Hikers look at the Harding Icefield in August 2015 in Kenai Fjords National Park, just outside of Seward, Alaska. (Photo by Jeff Helminiak/Peninsula Clarion)

Hikers look at the Harding Icefield in August 2015 in Kenai Fjords National Park, just outside of Seward, Alaska. (Photo by Jeff Helminiak/Peninsula Clarion)

Tangled Up In Blue: Slowing down

I’m finding myself, more than ever, falling into bouts of anger, and it’s making me mad.

Sure, there are everyday things to be upset about. I live in an Alaska tourist town in the summer, and we call this Angry August.

But this year’s anger is different. I’m not just mumbling under my breath at the person who is parking where they definitely aren’t allowed to park. And I’m beyond rolling my eyes at the group of 10 who just snuck their way ahead of me in the coffee line.

This summer, I’m yelling at the people I care about for the most trivial reasons and feeling annoyed at the slightest inconvenience. I’m slamming my door on the world because of Afghanistan, the climate crisis, or because Disney is being unfair to Scarlett Johansson.

I’m snapping at my boyfriend for grabbing a green pen that has been sitting unused on my nightstand for weeks, that he had left there, or because he’s not putting his shoes on fast enough. I’m outraged at the misaligned bracket for my recreation E league softball championship tournament.

Really, though, I’m just mad that my mom died.

I’m mad that the pedicure we got together has almost completely grown out, with just a sliver of pink nail polish left on my big toes. I’m mad that “Law & Order: Special Victims Unit” is still constantly streaming, even though she’s not around to watch it.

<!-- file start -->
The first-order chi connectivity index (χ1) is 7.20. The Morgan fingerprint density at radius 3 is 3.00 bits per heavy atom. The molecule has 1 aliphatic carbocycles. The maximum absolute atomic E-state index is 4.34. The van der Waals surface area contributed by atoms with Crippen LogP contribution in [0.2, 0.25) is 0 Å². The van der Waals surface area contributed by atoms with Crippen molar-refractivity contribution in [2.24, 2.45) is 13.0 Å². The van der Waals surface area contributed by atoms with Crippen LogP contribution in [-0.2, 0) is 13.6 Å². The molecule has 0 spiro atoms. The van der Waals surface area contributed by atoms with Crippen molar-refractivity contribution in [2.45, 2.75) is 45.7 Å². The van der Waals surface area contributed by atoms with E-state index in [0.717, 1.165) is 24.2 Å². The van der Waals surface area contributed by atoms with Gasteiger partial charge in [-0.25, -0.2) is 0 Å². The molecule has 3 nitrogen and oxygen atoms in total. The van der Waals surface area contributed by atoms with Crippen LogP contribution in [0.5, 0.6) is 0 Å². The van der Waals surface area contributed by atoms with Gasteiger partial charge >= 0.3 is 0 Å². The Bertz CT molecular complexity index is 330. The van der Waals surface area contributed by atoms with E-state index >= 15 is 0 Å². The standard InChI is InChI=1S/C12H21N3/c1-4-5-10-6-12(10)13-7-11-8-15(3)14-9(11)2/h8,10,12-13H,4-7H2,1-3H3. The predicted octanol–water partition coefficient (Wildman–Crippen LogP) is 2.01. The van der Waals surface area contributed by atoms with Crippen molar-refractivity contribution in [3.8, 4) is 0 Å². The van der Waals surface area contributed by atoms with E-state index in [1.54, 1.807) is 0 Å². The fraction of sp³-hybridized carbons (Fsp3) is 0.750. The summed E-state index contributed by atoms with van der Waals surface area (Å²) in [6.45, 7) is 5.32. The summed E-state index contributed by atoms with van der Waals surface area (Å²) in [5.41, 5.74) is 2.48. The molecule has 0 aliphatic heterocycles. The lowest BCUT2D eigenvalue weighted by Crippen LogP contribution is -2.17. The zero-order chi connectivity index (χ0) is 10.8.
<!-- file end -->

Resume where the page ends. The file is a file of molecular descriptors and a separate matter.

I’m livid that people keep doing things that my mom would find hilarious, but that I can’t tell her. And I can’t believe that there’s no timeline for when I’ll stop feeling like this.

I don’t like being angry. I avoid it so strongly that I only recently discovered that me viscerally screaming that everything is “annoying” and then sobbing, is actually me being angry. I try my absolute hardest to feel normal and smile, but I really just can’t right now.

Most times I’m feeling angry or anxious or just plain sad, a run has been able to lift my mood. I could head out onto the trails or on a long road run with a podcast and enjoy a lift in my mood. Running isn’t helping now though.

After a longer run where I spent nearly all of my energy, I still found myself angry. My legs were exhausted, but the rest of me still felt tense with emotion. I needed something more than just pavement pounding.

And so I’ve been thinking about what else I could do to lift my mood. Here are some things that have helped so far: reading a whole book in one sitting, grinding lots and lots of coffee, watercolor painting, painting my nails, and taking baths with some candles flickering in the background.

What I’ve found so far is that I have to calm my anger, not fight through it with a run. I need to soothe my emotions, not sweat over them. I need to slow down, not speed through it.

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